Interest rates have fallen sharply this year with the economic slowdown, uncertainty over the coronavirus and a massive flight to quality assets, such as U.S. Treasuries. The Federal Reserve helped fuel the decline by cutting the lower end of its target rate to zero, or down 1.5% on the year. The 10-year Treasury rate has settled in around 0.80% after hitting a record intra-day low of 0.31% earlier this month.
What do we expect going forward? In a nutshell, continued low rates in the near-term and probably for years to come. Most economists are expecting the economy to slump significantly before rebounding strongly by the end of the year, but much uncertainty remains about the course of the coronavirus pandemic, and thus the economy.
The Fed has clearly stated it intends to keep its target rate at zero until it is confident the economy has weathered the storm and is on track to regain maximum employment, in addition to hitting its inflation target, which is 2%. That will likely take time--possibly years. After the financial crisis, the Fed kept its target rate pinned at zero for seven years.
The crisis will damage many households and businesses as income plummets while debt obligations largely remain. To encourage the flow of credit, the Fed will need to keep rates low for a long period of time. The Fed also will push down rates to battle the risk of deflation and achieve its 2% inflation goal. Deflation would devastate debtors, as the amount owed wouldn’t change but income would drop. Getting inflation to perk up likely will take time. Inflation has hit 2% or higher less than 10% of the time since the Fed adopted that goal in 2012.
One way to assess where rates might head from here is to look at the futures market. Fed Funds futures predict no change through next year, with a bit more than a 50% probability of one 0.25% rate increase in 2021. Also, interest rate forecasts by economists call for the 10-year Treasury bond yield to remain well below 2% into 2022. Once again, low for long.
What we don’t expect is for the Fed to adopt negative policy rates like Europe and Japan have done. Fed officials have been clear; they don’t think negative rates are effective and can do more harm to financial markets than good. Markets, however, have taken yields on short-term Treasuries slightly negative. The yield on the three-month Treasury bill dipped as low as -0.22% this week as investor demand for safe, short-term assets surged. Preservation of principal has become paramount for many investors.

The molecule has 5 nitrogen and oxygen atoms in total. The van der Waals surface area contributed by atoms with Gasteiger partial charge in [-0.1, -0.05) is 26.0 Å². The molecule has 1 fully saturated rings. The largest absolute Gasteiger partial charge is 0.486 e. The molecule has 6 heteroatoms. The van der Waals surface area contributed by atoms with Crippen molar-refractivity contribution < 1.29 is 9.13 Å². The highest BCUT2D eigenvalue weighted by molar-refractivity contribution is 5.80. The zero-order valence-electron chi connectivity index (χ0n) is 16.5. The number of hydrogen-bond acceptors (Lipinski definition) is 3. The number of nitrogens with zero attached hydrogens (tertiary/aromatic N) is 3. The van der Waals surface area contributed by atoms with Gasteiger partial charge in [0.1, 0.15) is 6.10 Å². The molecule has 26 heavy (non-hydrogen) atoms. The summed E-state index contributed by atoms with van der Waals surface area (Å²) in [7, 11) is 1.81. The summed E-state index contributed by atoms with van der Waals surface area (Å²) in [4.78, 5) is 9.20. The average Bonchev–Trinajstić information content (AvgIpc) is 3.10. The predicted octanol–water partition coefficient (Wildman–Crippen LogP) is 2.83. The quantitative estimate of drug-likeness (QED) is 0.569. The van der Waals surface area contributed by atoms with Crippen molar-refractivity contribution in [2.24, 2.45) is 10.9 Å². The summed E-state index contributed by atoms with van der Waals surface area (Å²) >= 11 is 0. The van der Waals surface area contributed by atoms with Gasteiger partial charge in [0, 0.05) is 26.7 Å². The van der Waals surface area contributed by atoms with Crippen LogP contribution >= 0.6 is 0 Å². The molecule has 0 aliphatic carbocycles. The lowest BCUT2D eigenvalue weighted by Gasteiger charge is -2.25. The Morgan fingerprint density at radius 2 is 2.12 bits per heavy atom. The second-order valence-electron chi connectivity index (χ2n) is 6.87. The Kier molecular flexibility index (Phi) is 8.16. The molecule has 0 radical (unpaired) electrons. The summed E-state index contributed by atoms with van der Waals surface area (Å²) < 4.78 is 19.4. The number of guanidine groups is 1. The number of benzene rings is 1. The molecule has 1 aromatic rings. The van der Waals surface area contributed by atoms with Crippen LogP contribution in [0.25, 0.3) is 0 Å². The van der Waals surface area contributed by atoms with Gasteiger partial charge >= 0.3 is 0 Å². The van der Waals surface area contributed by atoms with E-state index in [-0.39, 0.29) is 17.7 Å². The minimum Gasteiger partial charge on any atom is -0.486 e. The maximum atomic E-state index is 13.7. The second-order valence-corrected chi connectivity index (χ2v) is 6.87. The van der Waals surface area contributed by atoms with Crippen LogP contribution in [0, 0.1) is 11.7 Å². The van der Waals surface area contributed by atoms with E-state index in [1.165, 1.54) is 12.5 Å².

While we think rates will stay low, there is a growing chance longer-term rates could rise more significantly. This is not our base case or probable in our opinion, but a risk to monitor as the economy rebounds and U.S. deficits swell with increased spending. The U.S. government, in the coming year and beyond, will need to issue trillions of dollars of Treasuries. That could pressure rates higher in tandem with a stronger economy post-crisis. Counterbalancing forces pressuring rates lower include strong global demand for safe assets, expected moderate long-term economic growth, and slowing population growth globally.
Don’t forget the Fed either, which pledged to buy Treasuries along with mortgages to steady markets and hold down rates to ease credit conditions. Through yesterday, the Fed already bought more than $500 billion in Treasuries. At the Fed’s current rate of buying $75 billion a day, it would take only about a month to cover the more the $2 trillion in spending for the expected Congressional stimulus package. The Fed isn’t expected to keep up that torrid pace. It is expected, however, to do whatever it takes to keep rates low and support both markets and the economy.
All information and representations herein are as of 3/26/2020, unless otherwise noted.
The views expressed are as of the date given, may change as market or other conditions change, and may differ from views expressed by other Thrivent Asset Management, LLC associates. Actual investment decisions made by Thrivent Asset Management, LLC will not necessarily reflect the views expressed. This information should not be considered investment advice or a recommendation of any particular security, strategy or product. Investment decisions should always be made based on an investor's specific financial needs, objectives, goals, time horizon, and risk tolerance.